Raspberry Pi Heat Sink – Do you need it?

by Oscar

Do We Need Raspberry Pi Heat Sink For Cooling?

Some people believe Raspberry Pi Heat Sink is necessary. But for any normal use you do not need to cool the chips on the PI with heat sink, unless they get much hotter than a 100 degrees Celsius! You can find an example of an absolute maximum temperature for silicon devices for example.

Obviously operating any practical device at such temperature is very often unlikely, and such temperature limits are only practical in very special cases, like deep sea oil drilling installations.

raspberry pi head sink temperature graph

What The Raspberry Pi Guru Says?

Knowledgeable Members of the Raspberry Pi Forum have said heat sink is not needed for the normal operation of the Raspberry Pi device! Some have even stated that you do not need them for any type of operation of the Raspberry Pi.

When you overclock Raspberry Pi (Speed it up), it will generate more heat. But the only reason to we want to cool them isn’t for the speed but life of the chip. Operating under hot temperature for long period of time could cause damage to the chips on the Raspberry Pi.

My View on Raspberry Pi Heat Sink Argument

In my opinion if you are using your Raspberry Pi within the normal use, then YOU DO NOT NEED Heat Sinks for your Pi. However if you use it outside of the “normal” use (like overclocking), it may benefit from heat sinks. A close case with a venting fan would also help as well as the raspberry pi heat sink.

Of course if you just want to dress up your Pi, the heat sinks will not hurt it either. :-) It comes down to the fact that you do not need to waste your money on heat sinks!

I think it’s just some of those old school people who believe in using heat sinks for every chip has when you are/aren’t overclocking.

Raspberry Pi Heat Sinks are about $2.25 to put them on, so it’s totally up to you.

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7 comments

Richard Wicks 9th February 2019 - 2:15 am

I’m using a FLIRC case and doing an ffmpeg which uses 100% of the CPU. My temperature has maxed out at 68C.

The FLIRC’s case is about $15, and becomes a heat sink for the entire chip. The box is pretty toasty, but not too hot to handle.

If you plan to use your PI for anything that might max out it’s cores, like video decoding, or encoding, or emulation in some instances, it’s worthwhile to do some cooling on it I think.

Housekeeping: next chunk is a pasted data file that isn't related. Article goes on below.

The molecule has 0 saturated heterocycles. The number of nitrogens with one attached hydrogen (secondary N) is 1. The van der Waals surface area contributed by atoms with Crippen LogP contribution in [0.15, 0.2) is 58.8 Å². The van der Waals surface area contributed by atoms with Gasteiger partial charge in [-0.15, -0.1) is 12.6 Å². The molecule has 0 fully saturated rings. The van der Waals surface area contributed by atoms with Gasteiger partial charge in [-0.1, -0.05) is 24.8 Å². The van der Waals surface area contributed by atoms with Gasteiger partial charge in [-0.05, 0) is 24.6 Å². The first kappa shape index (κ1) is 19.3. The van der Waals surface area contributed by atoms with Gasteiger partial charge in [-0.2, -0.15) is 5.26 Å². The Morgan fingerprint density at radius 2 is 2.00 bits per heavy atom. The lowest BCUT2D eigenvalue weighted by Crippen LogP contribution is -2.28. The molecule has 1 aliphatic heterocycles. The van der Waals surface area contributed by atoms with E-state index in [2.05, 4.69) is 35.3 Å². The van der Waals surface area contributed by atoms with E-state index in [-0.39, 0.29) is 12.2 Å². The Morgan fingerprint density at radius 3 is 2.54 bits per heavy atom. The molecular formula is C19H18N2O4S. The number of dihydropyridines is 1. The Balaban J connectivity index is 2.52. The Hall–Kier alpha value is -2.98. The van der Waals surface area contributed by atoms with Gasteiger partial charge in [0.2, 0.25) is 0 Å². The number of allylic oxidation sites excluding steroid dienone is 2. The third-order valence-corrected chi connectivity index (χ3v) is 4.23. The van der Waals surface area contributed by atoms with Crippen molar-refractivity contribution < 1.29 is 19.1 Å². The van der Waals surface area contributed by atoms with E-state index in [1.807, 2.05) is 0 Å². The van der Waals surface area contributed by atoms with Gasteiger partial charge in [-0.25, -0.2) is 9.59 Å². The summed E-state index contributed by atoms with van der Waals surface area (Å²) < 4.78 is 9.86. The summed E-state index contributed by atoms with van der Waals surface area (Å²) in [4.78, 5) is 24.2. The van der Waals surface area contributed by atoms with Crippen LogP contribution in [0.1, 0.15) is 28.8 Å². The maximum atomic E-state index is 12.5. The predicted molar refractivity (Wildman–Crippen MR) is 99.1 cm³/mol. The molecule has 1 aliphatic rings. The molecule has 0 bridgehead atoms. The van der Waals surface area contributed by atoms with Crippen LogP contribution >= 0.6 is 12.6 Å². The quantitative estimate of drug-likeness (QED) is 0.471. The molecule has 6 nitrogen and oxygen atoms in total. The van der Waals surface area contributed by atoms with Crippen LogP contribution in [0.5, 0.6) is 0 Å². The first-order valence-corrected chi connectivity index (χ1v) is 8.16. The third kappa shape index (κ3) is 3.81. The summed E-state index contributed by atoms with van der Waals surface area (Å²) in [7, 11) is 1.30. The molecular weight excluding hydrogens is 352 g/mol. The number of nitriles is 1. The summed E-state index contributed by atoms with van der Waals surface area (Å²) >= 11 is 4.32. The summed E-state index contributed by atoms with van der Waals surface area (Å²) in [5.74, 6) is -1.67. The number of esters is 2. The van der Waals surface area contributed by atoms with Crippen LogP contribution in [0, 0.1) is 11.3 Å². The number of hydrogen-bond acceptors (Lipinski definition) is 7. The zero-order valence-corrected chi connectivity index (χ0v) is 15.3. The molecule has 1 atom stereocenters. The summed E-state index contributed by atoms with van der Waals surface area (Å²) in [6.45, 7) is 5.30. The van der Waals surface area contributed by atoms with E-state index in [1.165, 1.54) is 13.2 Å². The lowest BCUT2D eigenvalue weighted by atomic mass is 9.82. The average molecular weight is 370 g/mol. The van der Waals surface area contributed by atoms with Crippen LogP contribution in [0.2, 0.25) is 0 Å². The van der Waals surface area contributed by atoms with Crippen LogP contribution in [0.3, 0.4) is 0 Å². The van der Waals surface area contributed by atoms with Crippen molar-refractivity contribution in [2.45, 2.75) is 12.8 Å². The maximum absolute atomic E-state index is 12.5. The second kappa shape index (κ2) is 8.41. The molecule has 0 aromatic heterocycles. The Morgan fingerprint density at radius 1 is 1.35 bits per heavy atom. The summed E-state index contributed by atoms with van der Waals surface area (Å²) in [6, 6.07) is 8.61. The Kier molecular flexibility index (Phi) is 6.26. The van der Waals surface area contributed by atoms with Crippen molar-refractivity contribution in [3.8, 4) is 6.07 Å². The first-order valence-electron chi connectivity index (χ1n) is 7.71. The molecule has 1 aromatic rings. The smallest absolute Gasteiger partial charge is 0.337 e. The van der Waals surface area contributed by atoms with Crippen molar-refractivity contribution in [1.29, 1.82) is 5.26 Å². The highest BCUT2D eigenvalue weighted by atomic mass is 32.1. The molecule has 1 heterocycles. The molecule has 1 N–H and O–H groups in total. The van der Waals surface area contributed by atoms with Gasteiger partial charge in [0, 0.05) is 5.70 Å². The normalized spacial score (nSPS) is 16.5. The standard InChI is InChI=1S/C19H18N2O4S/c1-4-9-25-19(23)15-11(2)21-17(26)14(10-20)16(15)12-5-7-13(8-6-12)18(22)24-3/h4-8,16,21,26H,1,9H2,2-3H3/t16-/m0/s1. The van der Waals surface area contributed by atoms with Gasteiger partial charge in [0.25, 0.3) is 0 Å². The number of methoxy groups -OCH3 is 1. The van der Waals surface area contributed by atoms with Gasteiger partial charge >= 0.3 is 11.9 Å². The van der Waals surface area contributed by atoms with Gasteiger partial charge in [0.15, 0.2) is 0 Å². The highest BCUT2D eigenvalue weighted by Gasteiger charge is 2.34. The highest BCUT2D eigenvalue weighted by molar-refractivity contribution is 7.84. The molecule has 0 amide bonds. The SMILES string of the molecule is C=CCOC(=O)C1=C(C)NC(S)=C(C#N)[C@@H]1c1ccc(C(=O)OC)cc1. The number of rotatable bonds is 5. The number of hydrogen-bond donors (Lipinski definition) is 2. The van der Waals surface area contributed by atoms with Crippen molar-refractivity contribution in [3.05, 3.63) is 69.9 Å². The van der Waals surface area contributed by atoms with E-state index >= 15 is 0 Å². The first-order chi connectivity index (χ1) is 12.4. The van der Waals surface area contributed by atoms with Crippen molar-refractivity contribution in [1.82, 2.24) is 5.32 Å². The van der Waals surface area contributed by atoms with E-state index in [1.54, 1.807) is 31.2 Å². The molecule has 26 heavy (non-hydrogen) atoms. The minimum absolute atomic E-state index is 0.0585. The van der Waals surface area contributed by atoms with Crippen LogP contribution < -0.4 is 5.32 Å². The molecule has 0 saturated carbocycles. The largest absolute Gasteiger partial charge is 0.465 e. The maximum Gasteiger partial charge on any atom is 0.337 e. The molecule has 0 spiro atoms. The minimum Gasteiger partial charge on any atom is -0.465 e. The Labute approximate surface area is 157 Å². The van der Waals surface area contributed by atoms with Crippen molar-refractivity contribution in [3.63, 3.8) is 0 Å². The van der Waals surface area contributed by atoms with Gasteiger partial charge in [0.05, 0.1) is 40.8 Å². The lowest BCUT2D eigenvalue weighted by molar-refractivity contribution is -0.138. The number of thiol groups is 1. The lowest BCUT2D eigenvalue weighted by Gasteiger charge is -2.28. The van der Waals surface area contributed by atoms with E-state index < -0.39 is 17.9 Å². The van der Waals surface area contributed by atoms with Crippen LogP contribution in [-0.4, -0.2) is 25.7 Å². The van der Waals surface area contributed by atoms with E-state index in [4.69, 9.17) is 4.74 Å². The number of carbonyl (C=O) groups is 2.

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John Kiley 21st July 2017 - 9:46 pm

We have Pi’s that we have a 10x inspection camera running on to take still images. When the app is running the processors go from warm to very hot. heat sinking seems to resolve the issue.

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J. Van Loock 14th April 2016 - 5:56 pm

I was testing RPI 3 on full load : 81 °C without head sink and 78.4 °C with so only 2.6 °C difference, then a was using a bigger head sink on top of the original the temperature was dropping to 68.4 °C. It is clear that the original head sink is useless, you need a bigger head sink, in my case 4 cm x 3,5 cm x 3 cm then it works.

The normal temperature with the original head sink is about 50 ° C (no full load) room temperature about 20 ° C.
What a need now is is a piece of copper to put my big head sink direct on the IC,
the temperature difference will then be 13 -16 ° C and that will work, not the original with is pure symbolic.

For nomal non overclocking you don’t need a head sink, unless constand working on full load, and then a big head sink !

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james santinello 7th December 2015 - 5:03 pm

what type of adhesive would you need and where would you purchase it? thank you.

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Oscar 7th December 2015 - 5:09 pm

Thermally Conductive Adhesives

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John 14th January 2015 - 1:00 am

Everyone seems to get pretty similar results, for instance; rootusers.com/raspberry-pi-heat-sinks-temperature-before-and-after/

I’d like to see how thermal tape vs compound would go, your thermal camera is very cool too :O

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Panagiotis Mantas 15th October 2014 - 7:39 pm

Very good article, Personally I think that it is good to have it especially if you are overclocking.. This article describes the benefits of heat dissipation techniques while overclocking.
stadar.org/content/raspberry-pi-overclocking-and-cooling

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